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Christine Vincent reviews Grandpa’s Christmas: The Incredible Holy Supper of Christmas Eve by Alvin Aleksi Currier.

There are a few beautiful Christmas stories that make me cry with joy for the beauty of the tale and the wonderful mystery of the Feast of the Nativity. Most of them are old, most of them are folktales. Here is a relatively recent one to be added to the list, a modern folk tale published in 2016, written and beautifully illustrated by Alvin Alexi Currier. Grandpa’s Christmas: The Incredible Holy Supper of Christmas Eve is a 28-page picture book, told in verse. It looks like a children’s book, but like the folk tales of old this story will speak to all ages starting from age six.


Grandpas Christmas cover


The book’s title, Grandpa’s Christmas, is somewhat ill-chosen. The story is told by a fictional grandfather, but it takes place during his childhood in the Eastern European Carpathian Mountains among the Carpatho-Rusyn people, Ruthenians in English. It is the story of a young boy experiencing a miracle when his family celebrates the traditional Holy Supper on Christmas Eve. The author explains in the foreword: “This story is rooted in a real story that I first heard forty-two years ago. I still cry when I read it.”

This book has special significance for our family because we are members of a Ruthenian Catholic Church. We celebrate the Holy Supper every year on Christmas Eve, very much like the family in the book. After six weeks of fasting, beginning the day after the feast of St. Philip, the Apostle, on November 14, the Ruthenians celebrate Christmas Eve with a beautiful ritual meal of 12 dishes for the 12 apostles. The foods served are still fast foods, meat- and dairy-free, but lovingly prepared, beautifully decorated and delicious – sugar is permitted. It is wonderful to read how a family celebrates the Holy Supper in the home country of our Church.

Grandpa’s Christmas is a definite read-aloud book. Written in free verse, the beauty of the language can only be fully savored when spoken. It is full of assonance, alliteration, occasional rhyme and vivid imagery. I find myself falling into a kind of rhythmic chant reminiscent of the chant of our Ruthenian liturgy.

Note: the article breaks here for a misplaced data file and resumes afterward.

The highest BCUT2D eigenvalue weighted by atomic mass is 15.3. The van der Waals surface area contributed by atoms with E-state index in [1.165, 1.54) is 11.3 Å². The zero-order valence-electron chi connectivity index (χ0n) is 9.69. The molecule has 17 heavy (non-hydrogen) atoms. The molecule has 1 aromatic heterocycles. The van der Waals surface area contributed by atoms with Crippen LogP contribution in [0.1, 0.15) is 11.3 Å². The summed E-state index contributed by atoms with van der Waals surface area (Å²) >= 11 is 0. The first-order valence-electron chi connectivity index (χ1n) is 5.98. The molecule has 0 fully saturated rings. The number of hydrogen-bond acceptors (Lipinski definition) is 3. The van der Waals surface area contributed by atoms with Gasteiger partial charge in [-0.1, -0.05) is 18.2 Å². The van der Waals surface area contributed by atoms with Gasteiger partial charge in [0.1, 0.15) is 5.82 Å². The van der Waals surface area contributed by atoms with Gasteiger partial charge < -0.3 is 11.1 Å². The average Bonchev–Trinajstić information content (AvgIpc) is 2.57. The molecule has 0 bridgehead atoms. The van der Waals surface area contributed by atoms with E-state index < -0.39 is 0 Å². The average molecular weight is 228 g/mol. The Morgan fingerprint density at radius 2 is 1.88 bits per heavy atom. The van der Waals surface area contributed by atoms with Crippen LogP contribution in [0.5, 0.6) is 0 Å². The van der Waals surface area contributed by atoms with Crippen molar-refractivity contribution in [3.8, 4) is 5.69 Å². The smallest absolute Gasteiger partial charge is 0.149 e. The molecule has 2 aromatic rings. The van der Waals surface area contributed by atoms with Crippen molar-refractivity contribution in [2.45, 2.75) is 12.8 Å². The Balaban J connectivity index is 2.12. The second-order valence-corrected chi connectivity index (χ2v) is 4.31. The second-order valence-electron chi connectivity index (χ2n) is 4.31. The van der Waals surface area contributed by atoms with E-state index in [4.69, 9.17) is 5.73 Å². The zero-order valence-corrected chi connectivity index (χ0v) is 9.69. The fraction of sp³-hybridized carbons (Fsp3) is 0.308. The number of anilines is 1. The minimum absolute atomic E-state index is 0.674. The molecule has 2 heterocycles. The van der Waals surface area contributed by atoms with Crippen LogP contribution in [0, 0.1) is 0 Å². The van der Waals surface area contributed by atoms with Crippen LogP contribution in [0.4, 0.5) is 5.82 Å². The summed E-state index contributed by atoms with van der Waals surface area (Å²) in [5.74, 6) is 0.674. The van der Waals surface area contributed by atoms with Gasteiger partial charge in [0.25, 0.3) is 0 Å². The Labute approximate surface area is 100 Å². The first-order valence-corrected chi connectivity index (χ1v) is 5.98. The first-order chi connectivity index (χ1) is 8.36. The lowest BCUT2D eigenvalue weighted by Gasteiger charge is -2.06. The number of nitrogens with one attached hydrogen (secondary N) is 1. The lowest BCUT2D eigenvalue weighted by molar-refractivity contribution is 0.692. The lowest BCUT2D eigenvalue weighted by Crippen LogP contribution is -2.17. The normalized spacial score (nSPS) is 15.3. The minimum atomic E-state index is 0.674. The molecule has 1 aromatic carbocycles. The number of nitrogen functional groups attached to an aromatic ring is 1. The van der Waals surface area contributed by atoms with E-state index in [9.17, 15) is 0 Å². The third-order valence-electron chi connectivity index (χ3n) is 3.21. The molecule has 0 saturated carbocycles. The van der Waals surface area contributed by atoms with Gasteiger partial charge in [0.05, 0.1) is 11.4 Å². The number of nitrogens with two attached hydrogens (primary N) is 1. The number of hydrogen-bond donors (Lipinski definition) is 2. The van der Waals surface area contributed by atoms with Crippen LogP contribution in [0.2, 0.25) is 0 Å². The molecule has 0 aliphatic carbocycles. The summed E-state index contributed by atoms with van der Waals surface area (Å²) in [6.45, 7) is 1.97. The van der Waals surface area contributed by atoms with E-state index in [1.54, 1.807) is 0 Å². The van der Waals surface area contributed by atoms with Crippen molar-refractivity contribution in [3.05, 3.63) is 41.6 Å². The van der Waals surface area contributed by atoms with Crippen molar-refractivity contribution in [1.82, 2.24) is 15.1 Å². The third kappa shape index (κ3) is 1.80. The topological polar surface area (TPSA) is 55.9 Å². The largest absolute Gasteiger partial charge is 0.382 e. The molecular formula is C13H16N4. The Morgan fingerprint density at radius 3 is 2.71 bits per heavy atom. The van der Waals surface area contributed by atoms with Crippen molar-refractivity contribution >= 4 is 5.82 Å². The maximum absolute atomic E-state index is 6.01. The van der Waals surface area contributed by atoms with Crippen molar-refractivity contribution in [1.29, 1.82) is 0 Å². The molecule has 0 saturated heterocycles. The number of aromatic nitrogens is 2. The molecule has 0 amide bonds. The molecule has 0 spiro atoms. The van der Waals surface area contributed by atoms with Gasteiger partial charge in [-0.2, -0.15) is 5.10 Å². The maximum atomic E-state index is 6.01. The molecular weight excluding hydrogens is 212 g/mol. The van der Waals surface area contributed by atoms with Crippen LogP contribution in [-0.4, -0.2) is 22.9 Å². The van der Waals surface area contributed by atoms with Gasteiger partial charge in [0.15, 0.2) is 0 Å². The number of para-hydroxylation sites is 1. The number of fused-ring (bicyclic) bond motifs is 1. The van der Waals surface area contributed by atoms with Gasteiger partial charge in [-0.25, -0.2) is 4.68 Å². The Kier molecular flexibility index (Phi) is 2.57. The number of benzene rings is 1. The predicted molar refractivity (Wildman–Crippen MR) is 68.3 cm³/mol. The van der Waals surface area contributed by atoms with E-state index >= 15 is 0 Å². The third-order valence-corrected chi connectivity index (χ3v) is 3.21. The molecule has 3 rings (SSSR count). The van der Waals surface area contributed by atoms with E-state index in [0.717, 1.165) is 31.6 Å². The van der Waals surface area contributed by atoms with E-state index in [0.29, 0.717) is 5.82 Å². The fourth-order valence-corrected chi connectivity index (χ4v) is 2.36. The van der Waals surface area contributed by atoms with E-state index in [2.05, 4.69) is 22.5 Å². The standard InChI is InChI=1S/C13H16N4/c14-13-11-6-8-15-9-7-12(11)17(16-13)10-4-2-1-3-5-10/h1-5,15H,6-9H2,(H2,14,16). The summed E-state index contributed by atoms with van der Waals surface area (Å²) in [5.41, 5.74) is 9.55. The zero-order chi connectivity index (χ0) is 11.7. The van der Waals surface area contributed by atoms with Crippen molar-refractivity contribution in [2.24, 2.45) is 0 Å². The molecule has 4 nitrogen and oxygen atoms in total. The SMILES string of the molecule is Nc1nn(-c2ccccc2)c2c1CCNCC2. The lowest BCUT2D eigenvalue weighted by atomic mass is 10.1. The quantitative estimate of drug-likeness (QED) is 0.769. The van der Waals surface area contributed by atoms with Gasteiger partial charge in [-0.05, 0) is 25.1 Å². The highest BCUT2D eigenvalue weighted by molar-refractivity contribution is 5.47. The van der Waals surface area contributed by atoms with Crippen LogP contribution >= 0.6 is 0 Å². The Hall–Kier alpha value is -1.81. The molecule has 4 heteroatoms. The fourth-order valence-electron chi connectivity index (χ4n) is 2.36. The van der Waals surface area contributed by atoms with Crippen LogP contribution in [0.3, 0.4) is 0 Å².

The rhythm of the language and the simple evocative storytelling, along with the lovely folk art illustrations, quickly put the reader into the mood of a traditional folk tale. I experienced a real shock when a Kodak camera appeared and a photograph was taken at the end. It had been mentioned in the beginning, but I had completely forgotten the story was set during World War I.

Grandpa’s Christmas bears powerful witness to the importance of the ethnic traditions in our Catholic Churches throughout the world. Currier tells how the foods, the songs, and the rituals connect us to the worship of our ancestors and the natural world that shaped it. He also shows how these traditions bond our families. We are in danger of losing all this. In our fast-paced lives, we often feel too exhausted to spend hours preparing foods and decorations, or to practice our special feast day carols and hymns. We are in danger of losing our roots! I often remember the words of Archimandrite Joseph Stanichar, hegumen (abbot) of our Ruthenian Catholic Monastery : “Keep the traditions. It’s where the love is.”

Note: Alvin Alexi Currier is a parishioner of an Orthodox Ruthenian Church. Sadly, the Ruthenian people are divided into Catholic and Orthodox parishes who worship and celebrate in the same way. Please pray for the unity of the Church of Our Lord Jesus Christ.

Discussion: How much do you know about the Eastern rites of the Catholic Church?

Copyright 2021 Christine Vincent
Image: Canva Pro